Aolib.comFragment of Photochrom print of the front of Neuschwanstein Castle, Bavaria, Germany (ca. 1897)

Digger Smith »


By Clarence James Dennis

Australian poetry

Digger Smith

by

Clarence James Dennis

1918 (rev. 1919)

TO THE A.I.F.

CONTENTS

I. BEFORE THE WAR “Before the war,” she sighs. “Before the war”...

II. DUMMY BRIDGE “If I’d ’a’ played me Jack on that there Ten...”

III. DAD
“I’ve knowed ole Flood this last five year or more ...”

IV. DIGGER SMITH
“’E calls me Digger; that’s ’ow ’e begins ...”

V. WEST
“I’ve seen so much uv dirt an’ grime ...”

VI. OVER THE FENCE “’Taint my idea uv argument to call a man a fool ...”

VII. A DIGGER’S TALE “My oath!” the Duchess sez. “You’d not ixpect ...”

VIII. JIM’S GIRL
“’Oo is that girl,” sez Digger Smith . . .

IX. THE BOYS OUT THERE
“Why do they do it? I dunno...”

X. HALF A MAN “I wash me ’ands uv ’im,” I tells ’em, straight ...

XI. SAWIN’ WOOD
I wondered wot was doin’. First I seen ...

XII. JIM
“Now, be the Hokey Fly!” sez Peter Begg ...

XIII. A SQUARE DEAL
“Dreamin’?” I sez to Digger Smith . . .

GLOSSARY

I. BEFORE THE WAR

Before the War

“BEFORE the war,” she sighs. “Before the war.” Then blinks ’er eyes, an’ tries to work a smile. “Ole scenes,” she sez, “don’t look the same no more. Ole ways,” she sez, “seems to ’ave changed their style, The pleasures that we ’ad don’t seem worth while– Them simple joys that passed an hour away– An’ troubles, that we used to so revile, ’Ow small they look,” she sez. “’Ow small to—day.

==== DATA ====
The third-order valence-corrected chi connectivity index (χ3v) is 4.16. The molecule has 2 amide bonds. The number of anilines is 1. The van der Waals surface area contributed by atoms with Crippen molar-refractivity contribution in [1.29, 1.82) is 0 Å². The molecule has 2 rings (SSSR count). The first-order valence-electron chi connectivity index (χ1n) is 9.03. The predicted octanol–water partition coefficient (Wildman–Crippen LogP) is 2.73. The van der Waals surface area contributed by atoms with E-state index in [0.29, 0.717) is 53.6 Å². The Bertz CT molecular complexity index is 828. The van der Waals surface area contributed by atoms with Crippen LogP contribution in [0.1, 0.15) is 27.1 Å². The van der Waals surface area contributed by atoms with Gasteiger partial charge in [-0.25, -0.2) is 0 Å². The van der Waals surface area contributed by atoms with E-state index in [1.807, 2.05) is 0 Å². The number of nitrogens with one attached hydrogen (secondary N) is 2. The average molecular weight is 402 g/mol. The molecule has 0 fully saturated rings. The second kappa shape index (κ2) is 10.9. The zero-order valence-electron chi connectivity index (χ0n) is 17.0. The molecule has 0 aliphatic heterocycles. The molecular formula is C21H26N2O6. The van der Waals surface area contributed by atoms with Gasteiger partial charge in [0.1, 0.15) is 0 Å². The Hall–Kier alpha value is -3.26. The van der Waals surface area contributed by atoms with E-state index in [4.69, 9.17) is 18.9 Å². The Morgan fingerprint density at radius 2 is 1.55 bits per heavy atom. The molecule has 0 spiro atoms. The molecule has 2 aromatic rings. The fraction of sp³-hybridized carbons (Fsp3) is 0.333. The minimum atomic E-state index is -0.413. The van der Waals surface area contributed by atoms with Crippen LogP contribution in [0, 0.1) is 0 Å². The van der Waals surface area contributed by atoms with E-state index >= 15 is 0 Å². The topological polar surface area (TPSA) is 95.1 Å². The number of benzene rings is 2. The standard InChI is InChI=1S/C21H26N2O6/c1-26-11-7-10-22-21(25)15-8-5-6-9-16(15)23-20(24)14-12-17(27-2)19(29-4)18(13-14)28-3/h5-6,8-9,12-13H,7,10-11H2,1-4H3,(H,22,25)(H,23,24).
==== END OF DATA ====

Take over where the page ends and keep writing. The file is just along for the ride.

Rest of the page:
“This war!” sighs ole Mar Flood. An’ when I seen The ole girl sittin’ in our parlour there, Tellin’ ’er troubles to my wife, Doreen, As though the talkin’ eased ’er load uv care, I thinks uv mothers, ’ere an’ everywhere, Smilin’ a bit while they are grievin’ sore For grown—up babies, fightin’ Over There; An’ then I ’ears ’em sigh, “Before the war.”

My wife ’as took the social ’abit bad. I ain’t averse–one more new word I’ve learned– Averse to tea, when tea is to be ’ad; An’ when it comes I reckon that it’s earned. It’s jist a drink, as fur as I’m concerned, Good for a bloke that’s toilin’ on the land; But when a caller comes, ’ere I am turned Into a social butterfly, off—’and.

Then drinkin’ tea becomes an ’oly rite. So’s I won’t bring the fam’ly to disgrace I gits a bit uv coachin’ overnight On ridin’ winners in this bun—fed race. I ’ave to change me shirt, an’ wash me face, An’ look reel neat, from me waist up at least, An’ sling remarks in at the proper place, An’ not makes noises drinkin’, like a beast.

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